So yes, after 9 11, there was a buildup of u.s military and intelligence capabilities. Defense spending grew, counterinsurgency, initiatives were launched and new military bases were constructed in central and southwest asia. Yet in tandem policies stressed free markets, trade, liberalization and economic development, economic assistance to foreign countries nearly tripled between 2000 and 2008, and the administration became the largest donor to the global fund to fight aids, tuberculosis and malaria. The 9 11 attacks were planned and organized by al qaeda from out from afghanistan where they were given the protection and assistance of the ruling taliban. When the taliban refused to hand over osama bin laden and the other masterminds of 9 11. The u.s invaded afghanistan forced the taliban from power and began the arduous process of trying to transform afghanistan from a failed state to a functioning democracy, a place that could no longer be a launching pad for terror, terror attacks against the us and our allies. We are, it seems to me we ought to take a moment just to acknowledge the tragic uh airport bombing, that killed 13 american service members and killed over 90 afghans wounding scores of others. This is this is particularly painful to those of us who were in the fight post, 9, 11 um and saw trillions of dollars and american blood spilled uh to protect this country. I fear that, because the biden administrations decision to announce the removal of all of our remaining troops from afghanistan by tomorrow, before negotiations with the taliban, were concluded much of what we have gained and what the afghans gained by our being, there will be sacrificed rather than Accept a ceasefire in negotiations with the elected leaders of the country, the taliban with lightning speed conquered one city after another, kabul was the last to fall long before american citizens and those afghans who assisted our troops and deserve our protection could be safely evacuated.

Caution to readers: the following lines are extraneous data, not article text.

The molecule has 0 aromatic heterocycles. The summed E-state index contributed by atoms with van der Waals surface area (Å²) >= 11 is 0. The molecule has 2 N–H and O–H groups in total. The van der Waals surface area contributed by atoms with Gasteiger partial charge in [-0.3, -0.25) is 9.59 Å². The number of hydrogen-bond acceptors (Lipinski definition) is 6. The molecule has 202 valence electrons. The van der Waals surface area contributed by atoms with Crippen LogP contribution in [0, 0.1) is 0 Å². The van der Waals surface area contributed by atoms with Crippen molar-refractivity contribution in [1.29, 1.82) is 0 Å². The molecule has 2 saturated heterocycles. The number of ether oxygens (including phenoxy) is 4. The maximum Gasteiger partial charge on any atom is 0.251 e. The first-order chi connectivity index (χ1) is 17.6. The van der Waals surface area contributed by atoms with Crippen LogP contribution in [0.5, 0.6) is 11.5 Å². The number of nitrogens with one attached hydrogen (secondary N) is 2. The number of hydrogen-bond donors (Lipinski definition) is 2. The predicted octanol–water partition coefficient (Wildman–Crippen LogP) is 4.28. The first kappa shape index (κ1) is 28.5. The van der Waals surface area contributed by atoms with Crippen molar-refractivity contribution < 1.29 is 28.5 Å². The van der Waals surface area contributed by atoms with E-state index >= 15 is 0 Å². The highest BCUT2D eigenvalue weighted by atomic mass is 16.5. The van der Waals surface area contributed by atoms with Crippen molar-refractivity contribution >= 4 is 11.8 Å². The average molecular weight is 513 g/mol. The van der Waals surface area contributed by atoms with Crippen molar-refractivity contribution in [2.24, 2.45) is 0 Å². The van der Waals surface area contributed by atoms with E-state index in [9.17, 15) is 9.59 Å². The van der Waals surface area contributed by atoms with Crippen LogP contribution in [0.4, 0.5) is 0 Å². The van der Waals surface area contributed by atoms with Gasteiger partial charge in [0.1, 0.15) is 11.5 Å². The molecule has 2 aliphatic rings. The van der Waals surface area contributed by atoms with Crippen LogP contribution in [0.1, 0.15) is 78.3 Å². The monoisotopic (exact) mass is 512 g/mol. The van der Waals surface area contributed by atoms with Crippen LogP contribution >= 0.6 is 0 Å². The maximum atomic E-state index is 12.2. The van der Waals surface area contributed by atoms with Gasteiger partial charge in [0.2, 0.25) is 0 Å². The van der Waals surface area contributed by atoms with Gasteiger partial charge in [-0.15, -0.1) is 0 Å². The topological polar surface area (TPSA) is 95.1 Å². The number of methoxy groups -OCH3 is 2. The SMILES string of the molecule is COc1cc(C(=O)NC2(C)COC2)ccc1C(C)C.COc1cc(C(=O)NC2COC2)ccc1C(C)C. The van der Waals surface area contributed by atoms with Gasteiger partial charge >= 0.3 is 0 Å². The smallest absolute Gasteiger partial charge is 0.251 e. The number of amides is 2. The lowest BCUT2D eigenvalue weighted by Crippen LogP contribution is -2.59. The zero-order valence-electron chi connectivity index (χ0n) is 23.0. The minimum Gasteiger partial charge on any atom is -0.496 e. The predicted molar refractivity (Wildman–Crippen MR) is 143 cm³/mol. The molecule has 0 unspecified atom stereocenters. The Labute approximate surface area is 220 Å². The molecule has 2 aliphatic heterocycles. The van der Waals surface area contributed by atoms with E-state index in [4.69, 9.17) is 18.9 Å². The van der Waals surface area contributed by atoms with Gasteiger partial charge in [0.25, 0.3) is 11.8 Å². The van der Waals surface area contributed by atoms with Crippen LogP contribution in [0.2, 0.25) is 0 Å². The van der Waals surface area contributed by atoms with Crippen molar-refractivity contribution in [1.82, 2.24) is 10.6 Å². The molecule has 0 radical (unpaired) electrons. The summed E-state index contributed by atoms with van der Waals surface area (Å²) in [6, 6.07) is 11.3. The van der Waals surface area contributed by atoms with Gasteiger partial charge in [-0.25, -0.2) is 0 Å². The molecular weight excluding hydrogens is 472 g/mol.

The taliban has placed the security of kabul in the hands of the haqqani network, which has close ties to foreign jihadist groups, including al qaeda. This is alarming and flies in the face of earlier taliban promises that they will govern differently this time than when they ruled the country from 1996 to 2001.. It also raises the prospect of al qaeda and other foreign jihadists finding a safe haven in afghanistan. Again in my role as homeland security advisor, i traveled throughout the middle east and africa, working with leaders of those countries to find ways to overcome challenges. We faced from terrorists and from radical regimes like iran, which used terrorists, as proxies like his proxies like hezbollah in lebanon and the houthis in yemen, to threaten its neighbors like saudi arabia and israel. These countries, on the front line of the war against terrorists, wanted not just soothing words for me, but reassurances that our words would be supported with actions now and tomorrow. Al qaeda isis, hezbollah, boko, haram, al shabaab, iran and others are cheering americas decision to abandon afghanistan. Our allies are perplexed and angry by our embarrassing lack of planning and consultation which questions the competence of of americas governing americas reputation is taking a beating the willingness of our allies to criticize our actions publicly is very a very worrisome development to me. I fear that it bodes ill for the kinds of close cooperation and constant information sharing that is critical for preventing another mass casualty event taking place in america.

Our colleagues earlier also spoke eloquently about right wing, extreme extremism. Again, when i was in the white house, this was not a central problem. However, we have seen from charlottesville to the january 6th capitol this. This problem here in the united states also commands tremendous resources and white house and policy maker attention. I could not have imagined that 20 years ago, and now we find ourselves fighting on two fronts, both foreign and domestic.

What do you think?

Written by freotech